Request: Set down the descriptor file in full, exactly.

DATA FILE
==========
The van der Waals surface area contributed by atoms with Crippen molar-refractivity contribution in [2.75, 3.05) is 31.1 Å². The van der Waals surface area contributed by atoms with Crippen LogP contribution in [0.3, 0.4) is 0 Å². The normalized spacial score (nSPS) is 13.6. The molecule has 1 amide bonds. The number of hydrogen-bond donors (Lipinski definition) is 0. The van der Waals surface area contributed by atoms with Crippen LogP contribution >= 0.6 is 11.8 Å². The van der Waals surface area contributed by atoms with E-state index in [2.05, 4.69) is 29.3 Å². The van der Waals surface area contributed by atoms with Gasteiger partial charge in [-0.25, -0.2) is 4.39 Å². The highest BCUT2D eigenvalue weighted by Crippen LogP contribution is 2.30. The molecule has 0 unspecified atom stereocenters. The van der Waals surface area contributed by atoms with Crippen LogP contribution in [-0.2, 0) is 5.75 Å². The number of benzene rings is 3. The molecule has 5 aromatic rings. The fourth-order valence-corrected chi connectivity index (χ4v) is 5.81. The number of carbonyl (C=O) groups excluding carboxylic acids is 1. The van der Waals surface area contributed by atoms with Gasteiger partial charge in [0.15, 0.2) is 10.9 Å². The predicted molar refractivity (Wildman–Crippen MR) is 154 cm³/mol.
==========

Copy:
The van der Waals surface area contributed by atoms with Crippen molar-refractivity contribution in [2.75, 3.05) is 31.1 Å². The van der Waals surface area contributed by atoms with Crippen LogP contribution in [0.3, 0.4) is 0 Å². The normalized spacial score (nSPS) is 13.6. The molecule has 1 amide bonds. The number of hydrogen-bond donors (Lipinski definition) is 0. The van der Waals surface area contributed by atoms with Crippen LogP contribution >= 0.6 is 11.8 Å². The van der Waals surface area contributed by atoms with E-state index in [2.05, 4.69) is 29.3 Å². The van der Waals surface area contributed by atoms with Gasteiger partial charge in [-0.25, -0.2) is 4.39 Å². The highest BCUT2D eigenvalue weighted by Crippen LogP contribution is 2.30. The molecule has 0 unspecified atom stereocenters. The van der Waals surface area contributed by atoms with Crippen LogP contribution in [-0.2, 0) is 5.75 Å². The number of benzene rings is 3. The molecule has 5 aromatic rings. The fourth-order valence-corrected chi connectivity index (χ4v) is 5.81. The number of carbonyl (C=O) groups excluding carboxylic acids is 1. The van der Waals surface area contributed by atoms with Gasteiger partial charge in [0.15, 0.2) is 10.9 Å². The predicted molar refractivity (Wildman–Crippen MR) is 154 cm³/mol.